How Newark Liberty Airport became one of the busiest airports
Everyone’s favorite airport punching bag, Newark Liberty Airport, opened on October 1st, 1928 as Newark Metropolitan Airport. It quickly became one of the world’s busiest commercial airports (until La Guardia opened in 1939).
It was taken over by the military during World War II and used for Army logistics. It reopened in 1946, and in 1948, the Port Authority assumed operation of the airport. Over the years, Newark Airport was the home of many “firsts,” like the use of runway marker lights, radio beacons for safe landings through fog, the first hard surface runway in the United States and the first air traffic control tower in the nation, according to the Today in New Jersey History Facebook page.
The airport underwent major expansions with roadways, taxiways, runways, and three terminals being built; in the 1990s, a monorail system was added, linking the terminals and parking facilities. A new $2.7 billion terminal, Terminal One is being built as we speak and is expected to open in two phases with the first in 2021.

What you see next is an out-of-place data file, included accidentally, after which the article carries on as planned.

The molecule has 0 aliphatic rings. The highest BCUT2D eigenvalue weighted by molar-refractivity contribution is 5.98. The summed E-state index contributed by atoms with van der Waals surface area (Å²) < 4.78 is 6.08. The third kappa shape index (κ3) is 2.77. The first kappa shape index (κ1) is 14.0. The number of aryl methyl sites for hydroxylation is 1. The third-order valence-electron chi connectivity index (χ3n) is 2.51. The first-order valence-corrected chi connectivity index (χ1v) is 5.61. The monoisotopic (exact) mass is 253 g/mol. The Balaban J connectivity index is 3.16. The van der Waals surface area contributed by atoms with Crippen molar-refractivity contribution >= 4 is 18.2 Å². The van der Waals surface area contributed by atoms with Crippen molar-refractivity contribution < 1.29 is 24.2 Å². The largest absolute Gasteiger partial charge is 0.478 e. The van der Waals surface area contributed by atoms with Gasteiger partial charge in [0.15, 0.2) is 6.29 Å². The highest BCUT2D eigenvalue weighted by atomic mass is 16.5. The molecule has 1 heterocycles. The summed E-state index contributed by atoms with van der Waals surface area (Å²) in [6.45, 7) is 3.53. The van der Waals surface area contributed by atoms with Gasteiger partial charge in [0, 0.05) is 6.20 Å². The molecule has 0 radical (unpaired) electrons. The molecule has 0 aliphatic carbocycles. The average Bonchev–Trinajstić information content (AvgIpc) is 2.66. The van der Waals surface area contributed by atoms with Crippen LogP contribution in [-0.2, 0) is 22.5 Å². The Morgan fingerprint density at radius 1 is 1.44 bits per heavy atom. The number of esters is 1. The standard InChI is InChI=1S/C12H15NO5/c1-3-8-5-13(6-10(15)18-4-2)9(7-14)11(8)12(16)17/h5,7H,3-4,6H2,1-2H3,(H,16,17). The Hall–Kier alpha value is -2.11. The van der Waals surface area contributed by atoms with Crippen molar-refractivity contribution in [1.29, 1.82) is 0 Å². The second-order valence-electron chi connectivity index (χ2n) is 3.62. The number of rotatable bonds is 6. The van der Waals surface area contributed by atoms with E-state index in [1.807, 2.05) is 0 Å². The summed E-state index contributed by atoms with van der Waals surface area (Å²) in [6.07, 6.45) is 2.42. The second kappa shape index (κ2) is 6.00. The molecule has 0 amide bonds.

On September 11th, 2001, United Flight 93 left Newark Airport bound for San Francisco; it was hijacked by terrorists who planned to crash it in Washington, DC. After learning of the other hijackings that day, passengers of Flight 93 rushed the cockpit to try to wrest control of the plane; in the ensuing struggle, the plane crashed into a field in Pennsylvania. After the incident, the airport was renamed Newark Liberty International Airport.
The airport is now one of the world’s busiest. In 2019 it handled over 46 million passengers. It is also one of the most maligned: it was ranked the worst (out of 116) airport in America, although Fodor’s ranked Terminal C the “best for foodies” in the country, so there’s that.
The post above reflects the thoughts and observations of New Jersey 101.5 talk show host Bill Doyle. Any opinions expressed are Bill Doyle's own.